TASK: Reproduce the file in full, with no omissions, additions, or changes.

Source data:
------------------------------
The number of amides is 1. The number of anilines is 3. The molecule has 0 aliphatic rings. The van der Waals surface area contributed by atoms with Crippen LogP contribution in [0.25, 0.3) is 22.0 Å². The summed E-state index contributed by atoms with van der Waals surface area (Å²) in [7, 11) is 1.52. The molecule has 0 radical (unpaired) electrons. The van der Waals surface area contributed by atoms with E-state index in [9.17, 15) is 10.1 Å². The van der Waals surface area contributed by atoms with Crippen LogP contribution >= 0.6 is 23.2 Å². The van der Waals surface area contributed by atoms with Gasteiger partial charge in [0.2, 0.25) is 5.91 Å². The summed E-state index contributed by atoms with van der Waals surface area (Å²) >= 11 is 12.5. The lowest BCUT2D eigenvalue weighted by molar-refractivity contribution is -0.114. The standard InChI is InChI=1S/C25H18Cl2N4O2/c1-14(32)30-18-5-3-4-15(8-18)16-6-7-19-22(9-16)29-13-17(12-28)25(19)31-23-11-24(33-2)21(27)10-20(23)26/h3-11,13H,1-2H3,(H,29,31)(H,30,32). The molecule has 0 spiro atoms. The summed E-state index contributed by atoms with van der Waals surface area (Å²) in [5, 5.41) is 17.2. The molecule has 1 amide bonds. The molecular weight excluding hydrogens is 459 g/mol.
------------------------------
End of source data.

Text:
The number of amides is 1. The number of anilines is 3. The molecule has 0 aliphatic rings. The van der Waals surface area contributed by atoms with Crippen LogP contribution in [0.25, 0.3) is 22.0 Å². The summed E-state index contributed by atoms with van der Waals surface area (Å²) in [7, 11) is 1.52. The molecule has 0 radical (unpaired) electrons. The van der Waals surface area contributed by atoms with E-state index in [9.17, 15) is 10.1 Å². The van der Waals surface area contributed by atoms with Crippen LogP contribution >= 0.6 is 23.2 Å². The van der Waals surface area contributed by atoms with Gasteiger partial charge in [0.2, 0.25) is 5.91 Å². The summed E-state index contributed by atoms with van der Waals surface area (Å²) >= 11 is 12.5. The lowest BCUT2D eigenvalue weighted by molar-refractivity contribution is -0.114. The standard InChI is InChI=1S/C25H18Cl2N4O2/c1-14(32)30-18-5-3-4-15(8-18)16-6-7-19-22(9-16)29-13-17(12-28)25(19)31-23-11-24(33-2)21(27)10-20(23)26/h3-11,13H,1-2H3,(H,29,31)(H,30,32). The molecule has 0 spiro atoms. The summed E-state index contributed by atoms with van der Waals surface area (Å²) in [5, 5.41) is 17.2. The molecule has 1 amide bonds. The molecular weight excluding hydrogens is 459 g/mol.